When it comes to major cities like Paris, it can be difficult to stand out and make a name for yourself. But as it stands, Basil Alhadi isn’t having a hard time doing just that—despite being based in Dubai for the majority of the year.
It’s around midday when I make my way towards Place de la Bastille, a square in the 11th arrondissement of Paris where the infamous Bastille prison once stood before the “storming of the Bastille” that subsequently ignited the French Revolution, for my planned rendezvous with Alhadi, one of the Arab creatives chosen to star in Montblanc’s campaign for its latest line of bags.
Titled “On the Run,” the new offering aims to showcase the functional and emotional benefits of leading a “life on the move” while doing what inspires you most.
Some were clearly embracing the motto to the fullest as, when I show up to the bustling station on a sunny Friday afternoon, it’s hard to miss the dopamine-diffusing young man, harnessing both spirits of travel and happiness, jumping up and down out of a buzzing pool of Parisians.
The Jordanian multi-hyphenate wears many hats. In addition to being a Montblanc brand ambassador and social media content creator, Alhadi is also a DJ, former lead singer of an Arabic reggae band, and a reality television star following a brief stint on MBC’s “Beauty Match” in 2020.
“Things are crazy (in Dubai) at the moment,” said the energetic creative, who just flew in from the tiny UAE city to shoot the campaign, alongside six other Arab male creatives including Samir Decazza and Fahd El.
“It’s really become a hub now for creatives and we’re all feeling it,” said Alhadi. “That’s why the community there is feeling bigger and more rooted,” he added.
Although used to catching flights for shoots and campaigns, this time, we took Alhadi on a trip down memory lane to discuss his early beginnings, career, and future plans.
“I initially come from a musical background. I’ve always been obsessed with it and with the idea of creating (music). My Dad constantly used to tell me that I had to leave a mark and for people to remember me in a good way. And I took that to heart, starting from the days back in school and university. It’d be me and my friends jamming in one of our rooms, before our parents would kick us out, playing with oriental keyboards, naively projecting ourselves on tour and singing all day long,” recalled the Kuwait-bred DJ.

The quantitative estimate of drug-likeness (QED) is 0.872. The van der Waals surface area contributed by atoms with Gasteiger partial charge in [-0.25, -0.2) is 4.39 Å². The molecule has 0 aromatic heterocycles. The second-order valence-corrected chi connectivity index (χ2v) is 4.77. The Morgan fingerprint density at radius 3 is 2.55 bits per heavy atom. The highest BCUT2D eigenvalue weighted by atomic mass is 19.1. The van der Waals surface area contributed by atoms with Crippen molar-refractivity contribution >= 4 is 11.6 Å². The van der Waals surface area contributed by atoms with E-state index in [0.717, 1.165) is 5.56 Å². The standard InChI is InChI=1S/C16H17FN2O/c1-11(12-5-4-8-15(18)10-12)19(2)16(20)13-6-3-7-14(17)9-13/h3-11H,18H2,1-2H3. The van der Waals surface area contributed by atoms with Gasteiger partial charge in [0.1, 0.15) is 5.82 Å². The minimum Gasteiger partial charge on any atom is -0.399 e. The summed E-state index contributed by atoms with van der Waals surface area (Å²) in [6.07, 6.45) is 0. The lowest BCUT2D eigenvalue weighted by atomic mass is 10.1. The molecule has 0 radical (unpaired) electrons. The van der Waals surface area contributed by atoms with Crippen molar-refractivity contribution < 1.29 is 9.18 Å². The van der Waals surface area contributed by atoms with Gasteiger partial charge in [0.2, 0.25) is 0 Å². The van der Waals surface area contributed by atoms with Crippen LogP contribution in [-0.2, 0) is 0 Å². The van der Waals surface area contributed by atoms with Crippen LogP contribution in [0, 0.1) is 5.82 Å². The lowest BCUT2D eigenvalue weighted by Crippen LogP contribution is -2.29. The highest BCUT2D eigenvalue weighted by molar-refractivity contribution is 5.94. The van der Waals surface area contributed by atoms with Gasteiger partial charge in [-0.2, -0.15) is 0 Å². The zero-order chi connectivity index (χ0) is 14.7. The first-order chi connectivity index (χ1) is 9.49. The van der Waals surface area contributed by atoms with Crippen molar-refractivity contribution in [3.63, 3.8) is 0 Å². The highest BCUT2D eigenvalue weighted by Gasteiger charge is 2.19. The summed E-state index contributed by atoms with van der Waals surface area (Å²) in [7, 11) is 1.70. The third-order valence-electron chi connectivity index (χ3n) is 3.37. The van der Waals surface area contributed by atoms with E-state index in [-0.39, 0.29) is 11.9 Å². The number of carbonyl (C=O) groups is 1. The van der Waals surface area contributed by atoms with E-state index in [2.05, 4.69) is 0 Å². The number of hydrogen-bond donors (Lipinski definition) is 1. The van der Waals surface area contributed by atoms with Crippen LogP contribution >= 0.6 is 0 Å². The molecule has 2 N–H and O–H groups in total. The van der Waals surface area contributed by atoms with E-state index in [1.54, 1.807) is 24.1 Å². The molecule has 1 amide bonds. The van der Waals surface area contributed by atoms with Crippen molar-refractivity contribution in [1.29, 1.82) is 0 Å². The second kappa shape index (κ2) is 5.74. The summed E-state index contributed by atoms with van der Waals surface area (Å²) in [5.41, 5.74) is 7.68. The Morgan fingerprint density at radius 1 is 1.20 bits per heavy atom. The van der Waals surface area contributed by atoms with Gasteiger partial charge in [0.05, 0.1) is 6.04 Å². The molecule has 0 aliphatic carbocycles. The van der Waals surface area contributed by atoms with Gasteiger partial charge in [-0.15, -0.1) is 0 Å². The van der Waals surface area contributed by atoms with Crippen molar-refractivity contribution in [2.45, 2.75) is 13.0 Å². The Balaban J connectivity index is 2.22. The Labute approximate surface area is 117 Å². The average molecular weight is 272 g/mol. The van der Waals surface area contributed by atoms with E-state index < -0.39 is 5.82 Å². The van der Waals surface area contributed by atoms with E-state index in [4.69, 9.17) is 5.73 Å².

As someone that is substantially younger, I always looked up to creatives like Basil equating being Arab to being cool. Whether that was intentional is another question, but when asking him how he got to his current position, Alhadi knew exactly where his story started unfolding for the best.
“I’ve been lucky enough to have lived in New York, Kuwait, Jordan, and Turkey, but when I moved to Dubai, I finally felt like I was in the right place. The city provided us with a platform. All of these adventures in the creative world started in a funny way looking back. It all started as a group of friends taking photos, doing music, hosting parties, pop-ups, and so on. But since most brands have headquarters in Dubai, they started noticing us and from there the rest is history,” he explained, adding that the real challenge was to stay grounded.
“When you get into the game of fashion, music, and entertainment, at a certain level, (you can get) lost and blinded by the industry’s lights. It’s a bit like ‘Lalaland,’” he shared. That’s why every so often, he decides to disconnect from that world by shutting off his phone, go back home to spend time with his family, or lock himself in the studio.
“I start doing things for myself again, like composing music. Nothing is meant to be released to the public, it’s literally just for me. You should see the size of my hard drive. I have gigas of unreleased stuff that I take pleasure making without thinking of the pressure that comes with satisfying an audience or client,” he said.